In my previous tip, I wrote about troubleshooting Microsoft Exchange data backups and restorations. In this next tip, I will present some of the most common causes of Exchange Server backup and restore failures.
You can't perform an incremental or a differential backup
Normally, Exchange Server allows you to perform four different types of online backups: normal (otherwise known as full), copy, incremental and differential. However, there are several perfectly normal circumstances that cause incremental and differential backups to be disabled.
The first such case is that incremental and differential backups are disabled if you have just performed an offline defragmentation. After an offline defragmentation, you can only perform a normal or a copy backup. The same goes for configurations is which circular logging is enabled. If circular logging is enabled, then normal and copy backups are your only online backup options.
Incremental and differential backups don't back up the expected information
If you are performing an incremental or a differential backup, and you aren't getting the results that you expected, then check to see if you have recently performed a copy backup. A copy backup is just like a normal (full) backup, but with one very important distinction. A copy backup does not perform any kind of marking that tells the database which information has been backed up. Therefore, if you perform an incremental or a differential backup before a copy backup, and then again after a copy backup, both of the incremental or differential backups will be identical to each other.
Restored database is inconsistent
One often unexpected situation that occurs is that an administrator restores an Exchange Server backup, only to discover that the database won't mount because it is in an inconsistent state. There are two primary causes for this.
One common cause of this problem is that the administrator is restoring an offline backup. Normally, restoring an offline backup doesn't present a problem. However, if a database failure has occurred prior to the backup being made, then the database will usually be left in an inconsistent state. If the database is inconsistent at the time that the backup is made, then simply restoring the backup alone won't fix the consistency problem.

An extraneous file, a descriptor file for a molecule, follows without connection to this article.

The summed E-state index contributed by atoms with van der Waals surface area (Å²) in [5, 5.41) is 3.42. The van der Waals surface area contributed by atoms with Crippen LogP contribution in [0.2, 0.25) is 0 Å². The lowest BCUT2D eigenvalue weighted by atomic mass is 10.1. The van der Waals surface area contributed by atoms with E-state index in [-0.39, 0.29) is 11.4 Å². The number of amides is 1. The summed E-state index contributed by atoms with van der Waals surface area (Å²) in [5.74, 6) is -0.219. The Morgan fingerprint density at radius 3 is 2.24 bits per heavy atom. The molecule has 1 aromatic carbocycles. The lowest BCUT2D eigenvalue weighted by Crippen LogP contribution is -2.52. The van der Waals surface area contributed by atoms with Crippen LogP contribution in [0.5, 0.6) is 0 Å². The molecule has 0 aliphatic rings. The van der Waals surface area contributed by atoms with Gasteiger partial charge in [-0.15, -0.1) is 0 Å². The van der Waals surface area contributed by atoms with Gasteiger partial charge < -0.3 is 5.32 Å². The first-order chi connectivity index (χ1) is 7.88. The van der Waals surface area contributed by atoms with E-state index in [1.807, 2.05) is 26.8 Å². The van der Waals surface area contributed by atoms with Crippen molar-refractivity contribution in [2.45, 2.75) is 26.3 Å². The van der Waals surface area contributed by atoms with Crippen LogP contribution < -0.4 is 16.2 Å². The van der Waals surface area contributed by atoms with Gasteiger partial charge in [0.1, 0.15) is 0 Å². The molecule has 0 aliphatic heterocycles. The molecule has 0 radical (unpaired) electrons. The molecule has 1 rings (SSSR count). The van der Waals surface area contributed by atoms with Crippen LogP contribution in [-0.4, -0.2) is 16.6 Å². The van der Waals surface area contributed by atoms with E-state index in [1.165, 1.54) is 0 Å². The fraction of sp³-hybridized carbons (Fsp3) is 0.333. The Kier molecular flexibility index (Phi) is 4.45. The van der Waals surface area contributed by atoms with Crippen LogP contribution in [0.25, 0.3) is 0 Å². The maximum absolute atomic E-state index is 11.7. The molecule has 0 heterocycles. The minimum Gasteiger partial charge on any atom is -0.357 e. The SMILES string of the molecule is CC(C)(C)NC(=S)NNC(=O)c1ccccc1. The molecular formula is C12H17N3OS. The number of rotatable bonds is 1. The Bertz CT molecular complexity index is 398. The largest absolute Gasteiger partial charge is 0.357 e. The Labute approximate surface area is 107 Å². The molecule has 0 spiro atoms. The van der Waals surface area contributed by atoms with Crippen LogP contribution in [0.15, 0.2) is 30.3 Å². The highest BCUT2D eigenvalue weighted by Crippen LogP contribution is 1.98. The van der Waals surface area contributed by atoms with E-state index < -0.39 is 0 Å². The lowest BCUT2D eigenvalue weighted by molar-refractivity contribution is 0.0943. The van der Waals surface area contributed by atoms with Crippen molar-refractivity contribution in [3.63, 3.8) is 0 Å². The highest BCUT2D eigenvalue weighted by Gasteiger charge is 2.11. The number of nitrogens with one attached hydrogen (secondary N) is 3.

The other common cause of this problem involves using third-party backup software to make a file-level backup while Exchange Server is running. The very nature of these types of backups causes inconsistent data to be backed up. Most of the time the backup software is smart enough to know about these inconsistencies, and corrects the inconsistencies as a part of the restoration process. However, I have heard stories of databases left in an inconsistent state after a restore.
There are a lot of third-party products on the market that are designed to back up individual mailboxes and public folders rather than backing up the database as a whole. Depending on how the backup is made, these types of backups can be problematic.
I use one such product, but it simply provides a GUI interface to ExMerge. Furthermore, the brick-level backup is designed to augment my normal online backup, rather than replace it. Therefore, this type of backup solution works well, and is fully supported by Microsoft.
I have seen other brick-level backup software that takes a much more proprietary approach to backing up Exchange. I have worked with a couple of these types of products over the years, and have found that although they work well for backing up and restoring individual mailboxes, it is sometimes tricky to restore an entire information store. Besides that though, brick-level backups have been known to lose free/busy data during the restore process.
The operation didn't complete successfully
One last issue that I want to mention involves a generic error message stating that the backup did not complete successfully. Perhaps the most common cause of this error is that the Exchange database is located on the same volume as the Windows operating system. This in and of itself won't cause the problem (although it is bad practice).
The problem occurs when you attempt to backup Exchange Server and the system state from within the same backup. When you do, the Exchange storage group is frozen during the system state backup. This prevents the Exchange streaming backup from starting.
About the author: Brien M. Posey, MCSE, has previously received Microsoft's MVP award for Exchange Server, Windows Server and Internet Information Server (IIS). Brien has served as CIO for a nationwide chain of hospitals and was once responsible for the Department of Information Management at Fort Knox. You can visit Brien's personal website at www.brienposey.com.
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